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Name: Sierra
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Why do so many tornados form in the midwest United States? (vs. not many in Europe for example).

The middle part of the US is just right for tornados.

It is flat.
It gets very hot.
It has very fast changing weather.

Europe is too far north to get hot enough. If you look at a globe you will see how far north compared to say, Kansas or Oklahoma. Actually, Europe can get tornados, but they are so rare no one worries about them. Russia which is flat enough doesn't get hot enough, just like Europe.

Robert Avakian


There are a couple of answers on the Ask-A-Scientist site that can provide more detailed reasons, but basically, the reason is primarily the unique geography of the central United States of America. The Rocky Mountains form a very long north-south barrier to air flowing from west to east (which causes the air to dry as it drops water within the Rockies and warms as it descends from the eastern edge of the mountains), the Plains states east of the Rockies provide a strong heat (and sometimes moisture) source, the normal wind direction pattern in Spring and Summer brings moist air at mid-levels of the atmosphere from the Gulf of Mexico into the central part of the country, and the jet stream typically aligns itself from southwest to northeast in the Plains states. These characteristics are not necessarily completely independent of each other, but they combine to provide the right conditions to produce strong squall lines with embedded thunderstorms, as well as isolated supercell thunderstorms.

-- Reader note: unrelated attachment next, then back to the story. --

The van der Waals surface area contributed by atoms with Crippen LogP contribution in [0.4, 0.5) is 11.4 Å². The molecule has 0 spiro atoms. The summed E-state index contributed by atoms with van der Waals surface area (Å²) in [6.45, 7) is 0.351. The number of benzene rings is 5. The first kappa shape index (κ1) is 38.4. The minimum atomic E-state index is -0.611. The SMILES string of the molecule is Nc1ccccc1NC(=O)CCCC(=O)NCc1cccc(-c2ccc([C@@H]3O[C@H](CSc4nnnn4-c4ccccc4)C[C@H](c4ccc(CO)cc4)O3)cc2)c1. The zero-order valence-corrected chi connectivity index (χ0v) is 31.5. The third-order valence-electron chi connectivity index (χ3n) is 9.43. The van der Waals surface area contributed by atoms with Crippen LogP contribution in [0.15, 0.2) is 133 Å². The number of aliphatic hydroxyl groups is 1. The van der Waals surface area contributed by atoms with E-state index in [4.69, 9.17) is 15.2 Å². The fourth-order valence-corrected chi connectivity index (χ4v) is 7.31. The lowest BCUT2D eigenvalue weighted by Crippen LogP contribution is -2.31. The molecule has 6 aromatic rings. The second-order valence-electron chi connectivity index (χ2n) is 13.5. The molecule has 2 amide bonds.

You may notice one of my answers in Ask-A-Scientist that explains the strong thunderstorm activity in the Southeast during early to late Spring, whereas the strongest thunderstorm activity in the Plains states occurs in late Spring and early Summer.

David R. Cook
Climate Research Section
Environmental Science Division
Argonne National Laboratory

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